Tuesday, April 27, 2010

Shidduch Experiment

Is the internet filled with weirdos? Crazy, creepy, stalkers, who lurk in cyber shadows, afraid to venture out into the real world?

I don't think so. I think the internet has become pretty main stream. Regular people use it; nice normal people surf this site, people like me, and like you.

Yes, you.

And now the question is, Are you a guy? Are you single? Are you smart? Are you a balance of seriously Frum and open minded? Do you want to live in Israel?

And if you don't fit the above criteria, maybe you know somebody who does?

Frum Satire's been trying to convince me for months to post a Shidduch profile on his site. I remained skeptical. Why look for trouble? It’s not like I don't have boys to go out with.

But I'm trying to break out of the mold. I've been dating for four years, from ever since I turned nineteen. And I don't think I've been meeting the right type of guy. I could carry on with the way I've been doing things. Hear the same Shidduch suggestions from family friends, and siblings' friends, and Seminary friends' husbands'. But instead I turn to you, the world-wide-web. Frumster and SYAS work for some people, is this any different?

So here goes. And I know I can rely on all my wonderful friends in the JBlogosphere to link to this post, and spread the word. (Yup, that's a hint! Admit it's a fun way to test the power of blogging.)

"So tell me about yourself"

Well I fall between two worlds

Boys who are raised in Israel, and go through the Chareidi system, tend to become very Chareidi themselves. While we girls keep our home's Hashkafa, and still look for openness.

And so I turn my eyes to the States. But it's hard to find a YU-style guy, who wants to live in Israel. It's hard to find ANY YU-Style guys, while I'm in Israel.

Of course, maybe the real reason I'm still single is that Clever Girls are Ugly

Or that I'm Frum N' Feminist

And oh no, have they been speaking to my neighbors?

Did they hear about my lack of housekeeping skills?

Anyway, I shall continue my search for True Love

Maybe my next date will be a GOOD Shidduch Date?


And maybe I'll meet him online?

My email address is chutznikit@gmail.com . Consider this an experiment.

36 comments:

  1. I'll keep you in mind bli neder. Do you have anything against Russian guys? :)

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  2. You are marvelous, and the embodiment of a shvil zahav that my own daughters pursue as well. Were I 25 years younger I would snatch you up in a second for myself. As a Wall Street professional, both in Israel and Tel Aviv, I must disagree with your basic premise. There are no lack of Bnei Torah with degrees from Columbia, Harvard and Tel Aviv U practicing finance, law, accounting and medicine. Including my own sons. You seem trapped in Jerusalem, and extrapolate that as the sole reality. You know better.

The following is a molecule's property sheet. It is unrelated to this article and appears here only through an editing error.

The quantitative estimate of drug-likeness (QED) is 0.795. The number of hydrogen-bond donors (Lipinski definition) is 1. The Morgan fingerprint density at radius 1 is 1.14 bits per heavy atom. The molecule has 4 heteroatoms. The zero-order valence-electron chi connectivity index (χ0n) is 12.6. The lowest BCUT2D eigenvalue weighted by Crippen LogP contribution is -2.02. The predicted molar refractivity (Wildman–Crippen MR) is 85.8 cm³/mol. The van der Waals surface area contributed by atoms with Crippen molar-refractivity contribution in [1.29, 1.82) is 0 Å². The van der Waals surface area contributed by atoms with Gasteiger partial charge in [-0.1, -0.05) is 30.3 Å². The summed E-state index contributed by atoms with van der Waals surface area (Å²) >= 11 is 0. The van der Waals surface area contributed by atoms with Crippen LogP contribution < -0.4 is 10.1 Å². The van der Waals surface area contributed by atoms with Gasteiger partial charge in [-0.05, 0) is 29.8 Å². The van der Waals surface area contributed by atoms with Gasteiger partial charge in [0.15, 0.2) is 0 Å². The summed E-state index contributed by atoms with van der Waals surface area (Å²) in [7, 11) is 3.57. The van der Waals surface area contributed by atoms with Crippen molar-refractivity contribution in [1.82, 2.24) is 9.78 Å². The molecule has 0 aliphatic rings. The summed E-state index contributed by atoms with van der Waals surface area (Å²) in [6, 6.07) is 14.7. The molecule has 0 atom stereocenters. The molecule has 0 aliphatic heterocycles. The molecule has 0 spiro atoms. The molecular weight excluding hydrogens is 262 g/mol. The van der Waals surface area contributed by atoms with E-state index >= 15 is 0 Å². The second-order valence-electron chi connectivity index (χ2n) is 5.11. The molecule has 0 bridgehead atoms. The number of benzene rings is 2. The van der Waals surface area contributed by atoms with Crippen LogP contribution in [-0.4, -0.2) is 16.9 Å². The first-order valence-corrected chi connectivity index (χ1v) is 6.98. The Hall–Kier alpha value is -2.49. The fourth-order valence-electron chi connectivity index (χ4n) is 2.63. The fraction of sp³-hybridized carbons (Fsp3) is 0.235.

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  3. Erratum- I obviously meant Wall Street and Tel Aviv, lest we refer once again to the basic reality that Judea and Gush Dan remain two distinct countries populated by Jews, even 3000 years later

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  4. Hope this works - you're quite right to give it a try!
    What about considering guys from Britain - combining a university education with yeshiva learning is not banned here.
    B'hatzlacha rabba
    Anon613-London

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  5. See here, "The Hasid and the Fairy Queen" for a real-life fairy tale, the kind you would like for yourself (point being: it CAN happen, just via the blogosphere).

    http://curiousjew.blogspot.com/

    Ken yirbu!

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  6. Interesting experiment. Good luck!

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  7. This is better than a standard shidduch profile, because by reading your blog, people actually get to know you, your likes and dislikes, dreams, how you think, etc. Way to go. Hope it works. (And be careful, the internet IS filled with weirdos.)

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  8. I've been sitting on a post since before I actually started my blog (hence my initial apology about the gym teacher giving mussar schmoozes not being the real first post) that discusses the idea of making some sort of blogger shidduch suggestion system. I am not entirely sure to what degree people REALLY show themselves on blogs though, because keeping a persona on the web is something that many people do/attempt. I think it's an interesting idea, though.

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  9. What makes a guy "YU-style" anyway?

    I've been clubbing in DC with a YU guy, and I've also met (also in DC, this being where I'm finishing up school; they were down for the weekend) YU guys with peyos (mind, I do not know what his hashkafa is since I didn't talk to him for very long).

    As for your questions, I suppose I should answer them, although at best, I probably get a combined, say, 3.75 on your questions.

    Are you a guy? Yes (1 point)
    Are you single? Yes [born same secular year as yourself, different Jewish year] (1 point)


    Are you smart? Absolutely. I am starting a PhD in Computer Science at Georgia Tech (#10 school in the US in Computer Science, and #7 in theory [per U.S. News and World Report], my area. Actually, the College of Computing just poached former TAU president Zvi Galil as the new incoming dean) this fall. But I'm smart on non-tech stuff too. (1 point)